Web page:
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NBA Cares evolving after 5 years of service
Published October 18, 2010, Page 9
NBA Cares also has generated 1.4 million hours of hands-on service and has helped complete 527 “live, learn or play” projects, such as the construction of new homes, the creation of reading and learning centers, and the development of new or refurbished basketball courts.
When NBA Commissioner David Stern announced the creation of NBA Cares on Oct. 18, 2005, the five-year plan was to generate 1 million hours of service and build 100 “live, learn or play” projects — a term created by the league for the program — as well as donate $100 million to charity.
“NBA Cares is what we had hoped it would be, not necessarily what we thought it would be,” Stern said. “It has become a descriptive phrase for our social programs. Because of what we do and who we are, we are obligated to become leaders in social responsibility, and NBA Cares has become the central focus of our obligation.”
Looking ahead, Kathy Behrens, the NBA’s executive vice president of social responsibility and player programs, would not disclose specific future spending goals, but said NBA Cares increasingly will focus on the league’s NBA Fit program, which targets improving youth health, and addressing environmental issues.
“The [NBA Fit] program is becoming important and so is our green effort,” Behrens said. “Five years ago, [green] wasn’t on our radar screen.”
Before 2005, while the NBA was involved in charitable works such as its Read to Achieve program and its Basketball Without Borders effort, there wasn’t a single program that brought all of the league’s, the teams’ and the players’ charitable doings together. NBA Cares became that umbrella operation that also provides flexibility for teams and players to select their own local community partners.
“We obviously have surpassed our goals, but it wasn’t as much about the numbers as it was about believing in the importance of getting our teams, players and employees out in the community,” Behrens said. “[NBA Cares] has deepened the connection to the community and strengthened the opportunity for our players to give back.”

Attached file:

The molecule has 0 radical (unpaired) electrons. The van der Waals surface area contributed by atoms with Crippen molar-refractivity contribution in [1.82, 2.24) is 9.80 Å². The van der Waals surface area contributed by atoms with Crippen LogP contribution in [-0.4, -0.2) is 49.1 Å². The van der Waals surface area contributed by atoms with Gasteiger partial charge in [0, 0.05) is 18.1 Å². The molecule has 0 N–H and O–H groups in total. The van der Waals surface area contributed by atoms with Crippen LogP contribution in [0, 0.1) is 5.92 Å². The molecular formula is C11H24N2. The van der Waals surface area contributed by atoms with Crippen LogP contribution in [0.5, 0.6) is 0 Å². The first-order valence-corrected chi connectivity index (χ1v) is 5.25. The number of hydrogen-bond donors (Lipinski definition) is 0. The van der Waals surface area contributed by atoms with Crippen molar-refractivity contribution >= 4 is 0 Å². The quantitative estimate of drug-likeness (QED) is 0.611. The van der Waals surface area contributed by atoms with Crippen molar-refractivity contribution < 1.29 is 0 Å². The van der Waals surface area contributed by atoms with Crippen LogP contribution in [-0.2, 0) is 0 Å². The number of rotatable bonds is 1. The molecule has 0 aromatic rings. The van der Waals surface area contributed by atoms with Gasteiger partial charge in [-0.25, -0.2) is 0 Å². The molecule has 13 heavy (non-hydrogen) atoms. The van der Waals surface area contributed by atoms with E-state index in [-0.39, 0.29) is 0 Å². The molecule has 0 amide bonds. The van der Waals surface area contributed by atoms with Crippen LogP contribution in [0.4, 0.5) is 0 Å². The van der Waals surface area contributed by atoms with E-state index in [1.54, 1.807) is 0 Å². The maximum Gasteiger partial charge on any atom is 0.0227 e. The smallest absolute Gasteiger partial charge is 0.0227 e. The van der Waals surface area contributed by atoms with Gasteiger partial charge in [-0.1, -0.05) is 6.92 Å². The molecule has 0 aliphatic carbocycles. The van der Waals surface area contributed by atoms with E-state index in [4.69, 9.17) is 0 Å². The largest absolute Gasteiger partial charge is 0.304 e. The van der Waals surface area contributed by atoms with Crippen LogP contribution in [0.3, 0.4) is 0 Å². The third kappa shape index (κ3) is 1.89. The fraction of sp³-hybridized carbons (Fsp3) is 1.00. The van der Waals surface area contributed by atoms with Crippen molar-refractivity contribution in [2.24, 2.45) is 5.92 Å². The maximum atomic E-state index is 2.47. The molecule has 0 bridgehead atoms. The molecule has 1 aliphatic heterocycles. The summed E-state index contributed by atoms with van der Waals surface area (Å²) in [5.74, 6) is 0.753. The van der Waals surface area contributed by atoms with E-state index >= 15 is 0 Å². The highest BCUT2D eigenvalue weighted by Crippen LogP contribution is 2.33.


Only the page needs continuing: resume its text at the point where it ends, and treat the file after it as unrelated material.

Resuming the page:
NBA Cares is aligned with a variety of charitable programs, with the league’s list of 40 community partners including UNICEF, the Boys and Girls Clubs of America, Habitat for Humanity, and KaBoom! playgrounds.
“The partnerships are on both sides,” Behrens said. “We think we partner with the most well-respected organizations in the world. We didn’t want to recreate the wheel. We want to find great organizations, shine the light on them, and let them do their work.”
While funding outside charitable efforts, the NBA also emphasizes direct team and player involvement in local, national, and international causes as part of NBA Cares, which is led by Behrens and a 12-member staff.
“The NBA above all other leagues has been philanthropic in a strategic way,” said Caryl Stern, chief executive officer of the U.S. fund for UNICEF and who is unrelated to the NBA commissioner. “There is a dedicated strategy on how they support us on a number of different levels. It is not just writing a check. They want to see results, and I am in touch with the NBA on almost a weekly basis.”
One of the more notable efforts in the five-year history of NBA Cares was the league’s Day of Service project centered on the 2008 NBA All-Star Game in hurricane-ravaged New Orleans. The high-profile program included players, league sponsors and league employees participating in a rebuilding effort throughout the city. The project proved so successful that it has become a staple of subsequent All-Star weekends.
“Katrina was impactful, and helping families during [All-Star] weekend resonated with players and staff, and that piece is still important to us,” Behrens said.
The NBA’s creation of this singular charitable mission has been noticed by other leagues, which have worked to boost their charitable efforts in recent years as well. Major League Baseball, for example, has created its Beyond Baseball charitable program, while the NFL, NHL and MLS have beefed up their own social responsibility efforts in the past few years.
“Whether it is called community relations or social responsibility, leagues around the world are engaged,” David Stern said. “World Cup and Olympics bids now talk about social responsibilities and legacies, and we have helped redefine the definition of private participation in social responsibility.”